Lha depends on the goodwill of volunteers and monetary and material donations for it to provide essential rehabilitation resources to the exiled Tibetan community. Lha is a non-profit organization dependent on monetary contributions from philanthropic corporations and generous individuals. In India, even a little goes a long way, and a lot goes very far!

Payable to: Lha Charitable Trust
Lha Office Temple Road, Mcleod Ganj, Dharamsala, 176219
Distt Kangra, Himachal Pradesh

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Tibet Nature 1 
Tibetan Eco-Website project

To support Lha’s objective of preserving the Tibetan culture and environment, funds are currently needed for the smooth running, development and management of our Tibet Nature website (in Tibetan and English version). The Tibet Nature website provides deep knowledge on current environmental issues which includes translation, update, research and production of related documents to create awareness across the globe.

Destruction of the Tibetan environment has global implications. The Tibetan plateau is the world's third pole, with its vast ice fields giving rise to waterways that influence the lives of about 85% of Asia's population, or 47% of the world population downstream. The Tibetan Plateau is the principal watershed of Asia and as many as 10 major rivers originate here.

This fragile ecology is now under threat due to excessive exploitation of natural resources (particularly logging of the virgin forests, extensive mining, damming of rivers, dumping of nuclear waste and population increases due to Chinese policy of resettling Chinese people in Tibet). One forecast warns that 80 percent of the glacial area in Tibet could disappear by 2035.

Tibetan culture has always strongly upheld traditional values of reverence towards the environment, which is based on the Buddhist concept of interdependence. This website, (which would be the first of its kind written in Tibetan), will help keep this culture alive.

The site will also disseminate important and valuable information to the Tibetan and Himalayan population both locally and around the world, on the global movement for the protection of bio-diversity (including current state of global environment and endangered species, international laws on environment protection, etc.) please visit Tibet Nature website: www.tibetnature.net

To help achieve its organizational objectives Lha is seeking funds to complete its clean water project which focusses on the provision of clean drinking water at identified areas of need in Dharamsala.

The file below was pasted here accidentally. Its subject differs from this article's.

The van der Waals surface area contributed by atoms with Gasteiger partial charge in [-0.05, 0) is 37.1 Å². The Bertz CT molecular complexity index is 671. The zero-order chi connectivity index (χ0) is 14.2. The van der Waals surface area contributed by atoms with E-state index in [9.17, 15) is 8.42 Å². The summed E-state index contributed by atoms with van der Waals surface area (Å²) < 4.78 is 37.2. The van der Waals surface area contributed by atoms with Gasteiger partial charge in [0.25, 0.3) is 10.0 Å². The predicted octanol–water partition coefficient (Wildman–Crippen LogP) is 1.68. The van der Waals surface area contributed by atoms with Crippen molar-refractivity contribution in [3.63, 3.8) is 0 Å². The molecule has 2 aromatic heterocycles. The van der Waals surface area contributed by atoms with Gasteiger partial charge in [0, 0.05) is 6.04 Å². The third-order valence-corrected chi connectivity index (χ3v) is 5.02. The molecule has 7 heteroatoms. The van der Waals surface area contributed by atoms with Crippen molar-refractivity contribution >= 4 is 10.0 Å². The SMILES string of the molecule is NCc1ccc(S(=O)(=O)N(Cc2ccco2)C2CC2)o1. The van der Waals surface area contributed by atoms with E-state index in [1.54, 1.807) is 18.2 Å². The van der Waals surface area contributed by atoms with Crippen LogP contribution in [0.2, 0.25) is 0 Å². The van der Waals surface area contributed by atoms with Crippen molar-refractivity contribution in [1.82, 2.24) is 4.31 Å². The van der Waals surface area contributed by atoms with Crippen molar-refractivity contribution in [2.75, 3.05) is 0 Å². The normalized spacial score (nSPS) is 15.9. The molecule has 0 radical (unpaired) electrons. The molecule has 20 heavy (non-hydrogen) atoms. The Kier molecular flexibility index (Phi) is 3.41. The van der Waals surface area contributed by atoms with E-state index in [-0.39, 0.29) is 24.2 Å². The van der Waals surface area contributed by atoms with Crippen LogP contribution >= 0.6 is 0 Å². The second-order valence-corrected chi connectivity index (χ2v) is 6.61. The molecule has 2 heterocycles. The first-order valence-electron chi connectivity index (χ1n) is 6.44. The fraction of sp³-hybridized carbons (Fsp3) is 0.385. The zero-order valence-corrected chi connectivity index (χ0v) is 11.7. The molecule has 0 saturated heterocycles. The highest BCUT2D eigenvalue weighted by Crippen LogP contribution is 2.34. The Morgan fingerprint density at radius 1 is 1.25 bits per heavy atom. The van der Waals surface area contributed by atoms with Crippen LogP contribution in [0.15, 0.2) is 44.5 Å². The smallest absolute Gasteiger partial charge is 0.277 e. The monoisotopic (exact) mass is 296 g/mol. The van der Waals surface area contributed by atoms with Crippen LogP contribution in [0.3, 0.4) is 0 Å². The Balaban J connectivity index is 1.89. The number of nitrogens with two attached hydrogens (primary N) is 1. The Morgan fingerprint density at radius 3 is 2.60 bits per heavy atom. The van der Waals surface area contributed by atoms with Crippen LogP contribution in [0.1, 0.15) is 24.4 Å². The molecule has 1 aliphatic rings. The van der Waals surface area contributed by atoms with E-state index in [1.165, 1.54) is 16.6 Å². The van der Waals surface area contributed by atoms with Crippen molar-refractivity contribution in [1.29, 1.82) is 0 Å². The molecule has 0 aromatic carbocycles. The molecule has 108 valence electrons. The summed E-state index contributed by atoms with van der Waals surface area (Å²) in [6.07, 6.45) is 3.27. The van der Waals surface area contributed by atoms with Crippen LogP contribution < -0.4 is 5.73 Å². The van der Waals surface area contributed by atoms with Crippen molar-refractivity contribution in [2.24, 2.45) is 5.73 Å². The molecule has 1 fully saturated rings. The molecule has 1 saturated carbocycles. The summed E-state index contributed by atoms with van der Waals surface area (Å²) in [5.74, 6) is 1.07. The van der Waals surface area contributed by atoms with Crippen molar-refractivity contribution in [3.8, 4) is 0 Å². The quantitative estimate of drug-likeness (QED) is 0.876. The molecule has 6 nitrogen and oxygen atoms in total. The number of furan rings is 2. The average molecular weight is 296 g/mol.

Whilst Dharamsala receivers the second highest rainfall in India, the community suffers from the effects of both polluted drinking water and water shortages. This is due to inadequate water storage facilities and outdated drainage and septic systems which are simply overwhelmed by heavy monsoon rains.

The large numbers of refugees living in poverty means that they are forced to rely on India's inadequate public water system. According to a 2009 survey, 94% of Tibetan refugees drink tap water because few can afford to regularly buy filtered water.

Illnesses caused by contaminated drinking water include chronic gastro intestinal problems (including extreme diarrhea), with typhoid and cholera also regularly reported in the Tibetan refugee community. These illnesses can all prove to be fatal.

Contaminated water is not only being used for drinking but also for cooking, thus exacerbating pre-existing nutritional issues and adding to a low level of health within the community. Furthermore, these health issues mean that many children are unable to attend school and adults are unable to go to work, which adds to the challenges faced by the refugee community on a day to day basis.

LHA has tried to address this problem for the most vulnerable segments of the refugee population through a project of installing point-of-service water filtration systems. LHA has identified nine critical sites for these installations (mostly schools) and since 2010 has been able to put four units in service. The Reverse osmosis / Ultraviolet systems used also includes a five hundred liter storage tank which provides an emergency / reserve water supply in the event of a power outage, water shortage or other problems.

Lha is seeking monetary support to install systems at the five additional identified sites, which include both schools and monasteries in the area.

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